Stack Exchange has removed a post (cached version) due to a DMCA takedown notice, but the response code is 404, indicating the resource could not be found. That is incorrect. I am wondering what it would take to implement the display of the proper response code of 451 instead of 404.

A 451 response indicates that the server is denying access to the resource in response to a legal demand (source).

  • 4
    Agreed completely.
    – Undo
    Apr 20, 2013 at 3:42
  • 11
    Has this status code actually been approved yet? All I can find on Google is that it was proposed. Generally you don't implement things that aren't standards yet.
    – animuson StaffMod
    Apr 20, 2013 at 3:52
  • 7
    If we waited until things became a standard before using them, we wouldn't be using HTML5 at all. This proposal has a lot of momentum and support behind it, so I don't see this proposal falling by the wayside.
    – L0j1k
    Apr 20, 2013 at 4:03
  • 2
    Most definitely not approved yet. It's only a draft, and should therefore not be used. Apr 20, 2013 at 4:07
  • 9
    Like all of HTML5.
    – L0j1k
    Apr 20, 2013 at 4:13
  • 1
    And what if it does fall through? Or what if the status code ends up being 452 when it gets approved? Everyone is just supposed to go and change everything? It's better to just wait for the official specification, especially since as far as I can tell no browsers even look at this status code, so it'd essentially be a useless number being sent to the client.
    – animuson StaffMod
    Apr 20, 2013 at 4:25
  • 3
    What would we do if something from HTML5 falls through? Also, clients look at whatever custom error page SE decides to put up for its respective response code. Putting a 451: DMCA (or NSL) instead of a 404: Not Found would both be more truthy, and doing what it does now on error, which is outputting a custom page explaining what happened. And un-implementing this would cost about the same as implementing it: An hour?
    – L0j1k
    Apr 20, 2013 at 4:56
  • 1
    @L0j1k: HTML 5.0 just entered CR, not that that matters any. Apr 20, 2013 at 5:02
  • 10
    Considering that there is absolutely nothing on the backend that even indicates that something was deleted based on legal reasons, it would take a lot more than an hour to implement. All the system knows is "this question is deleted."
    – animuson StaffMod
    Apr 20, 2013 at 5:02
  • 4
    Even if the HTTP status code is not altered to 451 yet, the important thing is that the client has the reason explained to them. There isn't actually any specification which says that 404 pages must be useless and divulge no information whatsoever (Stack Overflow's could be more helpful, but GitHub's is the worst I know). Therefore, I suggest that the proposal should be that the user be informed of the reason in such cases (which would probably still require non-trivial backend modification), rather than that the response status code be 451. Apr 20, 2013 at 5:37
  • 9
    Out of curiosity, does anyone know which contribution in the example question n was challenged exactly? The question looks innocuous enough, at least under a copyright angle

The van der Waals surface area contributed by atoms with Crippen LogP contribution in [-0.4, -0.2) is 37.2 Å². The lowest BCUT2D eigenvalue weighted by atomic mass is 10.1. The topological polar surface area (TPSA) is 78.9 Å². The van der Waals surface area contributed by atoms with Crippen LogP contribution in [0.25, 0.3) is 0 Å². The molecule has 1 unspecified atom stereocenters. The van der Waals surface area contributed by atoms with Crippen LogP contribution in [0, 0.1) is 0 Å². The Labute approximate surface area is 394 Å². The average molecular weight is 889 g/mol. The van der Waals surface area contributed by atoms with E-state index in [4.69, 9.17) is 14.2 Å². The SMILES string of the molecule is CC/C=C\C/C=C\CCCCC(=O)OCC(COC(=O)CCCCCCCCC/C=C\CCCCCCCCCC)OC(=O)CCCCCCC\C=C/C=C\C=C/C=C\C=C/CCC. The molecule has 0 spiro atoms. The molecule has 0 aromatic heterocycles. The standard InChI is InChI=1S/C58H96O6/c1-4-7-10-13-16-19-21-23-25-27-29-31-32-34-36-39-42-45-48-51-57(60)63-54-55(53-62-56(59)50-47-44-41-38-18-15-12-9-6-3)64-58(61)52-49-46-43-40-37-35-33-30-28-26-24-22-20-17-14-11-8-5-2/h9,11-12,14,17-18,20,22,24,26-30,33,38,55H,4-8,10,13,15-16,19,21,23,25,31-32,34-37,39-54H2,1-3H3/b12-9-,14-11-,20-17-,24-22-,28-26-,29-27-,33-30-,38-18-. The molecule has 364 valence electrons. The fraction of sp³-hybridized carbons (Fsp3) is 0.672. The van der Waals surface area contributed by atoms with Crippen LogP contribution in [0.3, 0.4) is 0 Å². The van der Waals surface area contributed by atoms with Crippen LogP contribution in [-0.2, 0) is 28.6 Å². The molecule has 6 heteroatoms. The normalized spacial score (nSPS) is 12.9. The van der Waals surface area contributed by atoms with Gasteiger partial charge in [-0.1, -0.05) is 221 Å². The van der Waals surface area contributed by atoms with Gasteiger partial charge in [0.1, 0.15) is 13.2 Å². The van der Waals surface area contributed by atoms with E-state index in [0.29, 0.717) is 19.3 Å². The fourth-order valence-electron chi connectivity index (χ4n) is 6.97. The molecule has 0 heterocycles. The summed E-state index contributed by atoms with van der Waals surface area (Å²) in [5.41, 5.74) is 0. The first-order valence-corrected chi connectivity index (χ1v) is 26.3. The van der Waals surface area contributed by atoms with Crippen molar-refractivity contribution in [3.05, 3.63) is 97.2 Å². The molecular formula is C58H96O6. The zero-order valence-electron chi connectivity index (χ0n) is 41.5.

– Pekka
    Apr 20, 2013 at 5:38
  • 3
    @Pekka웃 Reading through that post, I indeed don't think it's the copyright angle that had them worried. I think they might have given this a shot for other reasons.
    – Bart
    Apr 20, 2013 at 8:46
  • 5
    @Bart yeah. This looks a lot like the company is abusing the DMCA system to get the embarrassing discussion taken down.
    – Pekka
    Apr 20, 2013 at 8:48
  • 4
    It doesn't really matter that 451 is officially approved. Google's request is intended to get 451 officially registered, but you can use it nevertheless. Just read the last paragraph of RFC 2616 section 6.1.1.
    – user168971
    Apr 20, 2013 at 9:13
  • 4
    @arjan Yes, it's still there, it's a normal mod deletion (by a SE employee). It's also everywhere on the internet, lots of people stepped up, grabbed the content from google's cache and hosted it on non US based servers.
    – yannis
    Apr 20, 2013 at 13:21

1 Answer 1


Alternatively, at least some more explanation could be returned with the 404, like is already done for other reasons such as:

  • [Your/This] question was removed from Stack Overflow for reasons of moderation

  • This question was voluntarily removed by its author [– that's you!]

As an aside: rather than some 403 Forbidden, currently anonymous users and users with less than 10k reputation get a 404 Not Found if they cannot see some content, even when others can see it. That might not fit the first line in RFC2616, but nicely fits the second line:

404 Not Found

The server has not found anything matching the Request-URI. No indication is given of whether the condition is temporary or permanent.

Earlier, Stack Exchange has (rightfully so) refused to return 410 Gone instead of 404 Not Found, maybe as 410 explicitly says it is considered permanent.

  • 3
    Perhaps a 307 Temporary Redirect to a DMCA notice page would be appropriate?
    – Polynomial
    Apr 22, 2013 at 20:14

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